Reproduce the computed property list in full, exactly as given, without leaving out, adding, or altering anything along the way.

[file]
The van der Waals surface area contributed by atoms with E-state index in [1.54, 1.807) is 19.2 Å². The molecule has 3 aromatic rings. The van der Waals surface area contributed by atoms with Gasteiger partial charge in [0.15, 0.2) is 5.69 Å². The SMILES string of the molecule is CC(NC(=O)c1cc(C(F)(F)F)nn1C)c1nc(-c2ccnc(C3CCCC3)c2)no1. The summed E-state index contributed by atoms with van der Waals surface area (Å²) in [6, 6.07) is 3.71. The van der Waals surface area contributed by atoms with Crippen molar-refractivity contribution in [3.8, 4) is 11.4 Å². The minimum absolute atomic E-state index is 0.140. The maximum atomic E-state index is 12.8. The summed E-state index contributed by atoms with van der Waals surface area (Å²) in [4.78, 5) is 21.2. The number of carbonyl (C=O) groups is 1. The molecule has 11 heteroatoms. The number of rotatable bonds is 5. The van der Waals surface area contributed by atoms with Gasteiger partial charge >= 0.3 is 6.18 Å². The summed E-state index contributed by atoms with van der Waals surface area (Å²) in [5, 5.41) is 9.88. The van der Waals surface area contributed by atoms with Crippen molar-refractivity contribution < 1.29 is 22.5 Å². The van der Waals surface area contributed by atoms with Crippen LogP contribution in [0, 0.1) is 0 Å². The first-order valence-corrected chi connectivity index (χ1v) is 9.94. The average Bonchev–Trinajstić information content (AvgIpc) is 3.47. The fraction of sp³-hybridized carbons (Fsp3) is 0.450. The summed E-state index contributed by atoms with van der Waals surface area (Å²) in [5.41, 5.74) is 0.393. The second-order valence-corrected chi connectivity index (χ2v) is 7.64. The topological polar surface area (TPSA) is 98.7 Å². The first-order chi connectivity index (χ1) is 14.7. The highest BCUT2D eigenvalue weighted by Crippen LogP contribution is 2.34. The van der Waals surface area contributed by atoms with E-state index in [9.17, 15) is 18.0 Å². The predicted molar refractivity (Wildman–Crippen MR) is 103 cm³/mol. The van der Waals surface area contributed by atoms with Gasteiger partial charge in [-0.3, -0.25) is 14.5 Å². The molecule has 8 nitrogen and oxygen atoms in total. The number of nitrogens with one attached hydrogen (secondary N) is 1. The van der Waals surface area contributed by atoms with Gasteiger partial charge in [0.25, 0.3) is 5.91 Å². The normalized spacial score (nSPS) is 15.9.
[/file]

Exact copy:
The van der Waals surface area contributed by atoms with E-state index in [1.54, 1.807) is 19.2 Å². The molecule has 3 aromatic rings. The van der Waals surface area contributed by atoms with Gasteiger partial charge in [0.15, 0.2) is 5.69 Å². The SMILES string of the molecule is CC(NC(=O)c1cc(C(F)(F)F)nn1C)c1nc(-c2ccnc(C3CCCC3)c2)no1. The summed E-state index contributed by atoms with van der Waals surface area (Å²) in [6, 6.07) is 3.71. The van der Waals surface area contributed by atoms with Crippen molar-refractivity contribution in [3.8, 4) is 11.4 Å². The minimum absolute atomic E-state index is 0.140. The maximum atomic E-state index is 12.8. The summed E-state index contributed by atoms with van der Waals surface area (Å²) in [4.78, 5) is 21.2. The number of carbonyl (C=O) groups is 1. The molecule has 11 heteroatoms. The number of rotatable bonds is 5. The van der Waals surface area contributed by atoms with Gasteiger partial charge >= 0.3 is 6.18 Å². The summed E-state index contributed by atoms with van der Waals surface area (Å²) in [5, 5.41) is 9.88. The van der Waals surface area contributed by atoms with Crippen molar-refractivity contribution < 1.29 is 22.5 Å². The van der Waals surface area contributed by atoms with Crippen LogP contribution in [0, 0.1) is 0 Å². The first-order valence-corrected chi connectivity index (χ1v) is 9.94. The average Bonchev–Trinajstić information content (AvgIpc) is 3.47. The fraction of sp³-hybridized carbons (Fsp3) is 0.450. The summed E-state index contributed by atoms with van der Waals surface area (Å²) in [5.41, 5.74) is 0.393. The second-order valence-corrected chi connectivity index (χ2v) is 7.64. The topological polar surface area (TPSA) is 98.7 Å². The first-order chi connectivity index (χ1) is 14.7. The highest BCUT2D eigenvalue weighted by Crippen LogP contribution is 2.34. The van der Waals surface area contributed by atoms with E-state index in [9.17, 15) is 18.0 Å². The predicted molar refractivity (Wildman–Crippen MR) is 103 cm³/mol. The van der Waals surface area contributed by atoms with Gasteiger partial charge in [-0.3, -0.25) is 14.5 Å². The molecule has 8 nitrogen and oxygen atoms in total. The number of nitrogens with one attached hydrogen (secondary N) is 1. The van der Waals surface area contributed by atoms with Gasteiger partial charge in [0.25, 0.3) is 5.91 Å². The normalized spacial score (nSPS) is 15.9.